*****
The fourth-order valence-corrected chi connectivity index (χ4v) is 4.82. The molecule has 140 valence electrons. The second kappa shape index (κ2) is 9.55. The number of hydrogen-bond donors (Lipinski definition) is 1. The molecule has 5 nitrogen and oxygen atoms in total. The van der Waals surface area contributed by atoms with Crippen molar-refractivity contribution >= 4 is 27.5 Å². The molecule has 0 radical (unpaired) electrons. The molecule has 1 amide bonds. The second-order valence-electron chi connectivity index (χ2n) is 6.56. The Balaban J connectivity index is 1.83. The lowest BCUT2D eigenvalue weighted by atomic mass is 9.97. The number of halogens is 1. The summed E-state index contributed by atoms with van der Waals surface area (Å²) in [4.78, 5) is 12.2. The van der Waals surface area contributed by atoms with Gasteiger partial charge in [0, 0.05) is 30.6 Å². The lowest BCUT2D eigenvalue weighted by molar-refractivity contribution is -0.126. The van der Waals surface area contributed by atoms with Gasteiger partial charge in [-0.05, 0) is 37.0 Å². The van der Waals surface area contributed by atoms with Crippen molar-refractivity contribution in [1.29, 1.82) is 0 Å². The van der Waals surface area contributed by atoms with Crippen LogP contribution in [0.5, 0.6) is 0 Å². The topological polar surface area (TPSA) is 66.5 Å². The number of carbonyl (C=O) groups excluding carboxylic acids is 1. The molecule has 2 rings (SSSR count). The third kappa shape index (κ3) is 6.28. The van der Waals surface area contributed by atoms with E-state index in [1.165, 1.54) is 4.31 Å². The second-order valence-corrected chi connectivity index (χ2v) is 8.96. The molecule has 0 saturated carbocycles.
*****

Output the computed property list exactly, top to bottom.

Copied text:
The fourth-order valence-corrected chi connectivity index (χ4v) is 4.82. The molecule has 140 valence electrons. The second kappa shape index (κ2) is 9.55. The number of hydrogen-bond donors (Lipinski definition) is 1. The molecule has 5 nitrogen and oxygen atoms in total. The van der Waals surface area contributed by atoms with Crippen molar-refractivity contribution >= 4 is 27.5 Å². The molecule has 0 radical (unpaired) electrons. The molecule has 1 amide bonds. The second-order valence-electron chi connectivity index (χ2n) is 6.56. The Balaban J connectivity index is 1.83. The lowest BCUT2D eigenvalue weighted by atomic mass is 9.97. The number of halogens is 1. The summed E-state index contributed by atoms with van der Waals surface area (Å²) in [4.78, 5) is 12.2. The van der Waals surface area contributed by atoms with Gasteiger partial charge in [0, 0.05) is 30.6 Å². The lowest BCUT2D eigenvalue weighted by molar-refractivity contribution is -0.126. The van der Waals surface area contributed by atoms with Gasteiger partial charge in [-0.05, 0) is 37.0 Å². The van der Waals surface area contributed by atoms with Crippen molar-refractivity contribution in [1.29, 1.82) is 0 Å². The van der Waals surface area contributed by atoms with Crippen LogP contribution in [0.5, 0.6) is 0 Å². The topological polar surface area (TPSA) is 66.5 Å². The number of carbonyl (C=O) groups excluding carboxylic acids is 1. The molecule has 2 rings (SSSR count). The third kappa shape index (κ3) is 6.28. The van der Waals surface area contributed by atoms with E-state index in [1.165, 1.54) is 4.31 Å². The second-order valence-corrected chi connectivity index (χ2v) is 8.96. The molecule has 0 saturated carbocycles.